Language and modality

Author: Brendan Costello
LOT number: 415
ISBN: 978-94-6093-197-0
Pages: 415
Year: 2016
1st promotor: Anne E. Baker
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Brendan Costello

Language and modality: Effects of the use of space in the agreement system of lengua de signos española (Spanish Sign Language) 

This thesis examines agreement in Spanish Sign Language (lengua de signos española – LSE) and provides a comprehensive description of the agreement mechanisms available to the language based on data collected from LSE signers from the Basque Country. This description makes it possible to compare agreement in LSE with what has been described for other sign languages, and also to offer a cross-modal comparison of the phenomenon, that is, to compare agreement in a signed language to agreement in spoken languages. Underlying this comparison is the issue of whether what we call agreement in sign languages is the same thing as what is called agreement in spoken languages.

The study provides a strong case that this spatial mechanism in LSE (i) is a type of agreement that is similar to what has been described for other sign languages, (ii) is comparable to agreement processes in spoken languages, and (iii) can be accounted for in syntactic terms. The thesis includes discussion of what the findings tell us about LSE, sign languages, and natural languages in general.

Brendan Costello

Language and modality: Effects of the use of space in the agreement system of lengua de signos española (Spanish Sign Language)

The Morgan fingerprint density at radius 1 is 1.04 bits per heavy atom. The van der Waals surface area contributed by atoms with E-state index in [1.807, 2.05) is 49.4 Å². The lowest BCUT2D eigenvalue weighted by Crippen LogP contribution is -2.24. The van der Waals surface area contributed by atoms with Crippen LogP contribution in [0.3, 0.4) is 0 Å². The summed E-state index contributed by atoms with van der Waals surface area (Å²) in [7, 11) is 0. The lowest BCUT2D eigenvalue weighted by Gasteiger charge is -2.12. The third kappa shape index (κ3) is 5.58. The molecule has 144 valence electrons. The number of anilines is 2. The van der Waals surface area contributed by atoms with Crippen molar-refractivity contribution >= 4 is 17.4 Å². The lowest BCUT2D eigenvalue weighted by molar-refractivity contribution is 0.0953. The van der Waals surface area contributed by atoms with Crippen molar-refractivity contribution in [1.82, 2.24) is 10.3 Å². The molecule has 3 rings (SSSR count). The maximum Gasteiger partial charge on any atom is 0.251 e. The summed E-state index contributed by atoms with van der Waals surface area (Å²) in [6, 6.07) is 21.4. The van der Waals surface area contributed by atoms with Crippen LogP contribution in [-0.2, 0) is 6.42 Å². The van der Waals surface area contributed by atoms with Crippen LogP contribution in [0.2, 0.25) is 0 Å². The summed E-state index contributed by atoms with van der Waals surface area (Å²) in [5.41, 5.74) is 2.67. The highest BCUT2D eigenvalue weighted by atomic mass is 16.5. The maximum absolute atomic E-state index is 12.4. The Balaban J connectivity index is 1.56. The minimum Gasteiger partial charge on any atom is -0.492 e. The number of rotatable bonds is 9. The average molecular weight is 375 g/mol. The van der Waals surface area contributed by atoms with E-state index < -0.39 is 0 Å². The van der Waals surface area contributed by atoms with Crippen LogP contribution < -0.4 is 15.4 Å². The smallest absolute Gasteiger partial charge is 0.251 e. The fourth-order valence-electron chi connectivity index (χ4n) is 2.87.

This thesis examines agreement in Spanish Sign Language (lengua de signos española – LSE) and provides a comprehensive description of the agreement mechanisms available to the language based on data collected from LSE signers from the Basque Country. This description makes it possible to compare agreement in LSE with what has been described for other sign languages, and also to offer a cross-modal comparison of the phenomenon, that is, to compare agreement in a signed language to agreement in spoken languages. Underlying this comparison is the issue of whether what we call agreement in sign languages is the same thing as what is called agreement in spoken languages.

The study provides a strong case that this spatial mechanism in LSE (i) is a type of agreement that is similar to what has been described for other sign languages, (ii) is comparable to agreement processes in spoken languages, and (iii) can be accounted for in syntactic terms. The thesis includes discussion of what the findings tell us about LSE, sign languages, and natural languages in general.

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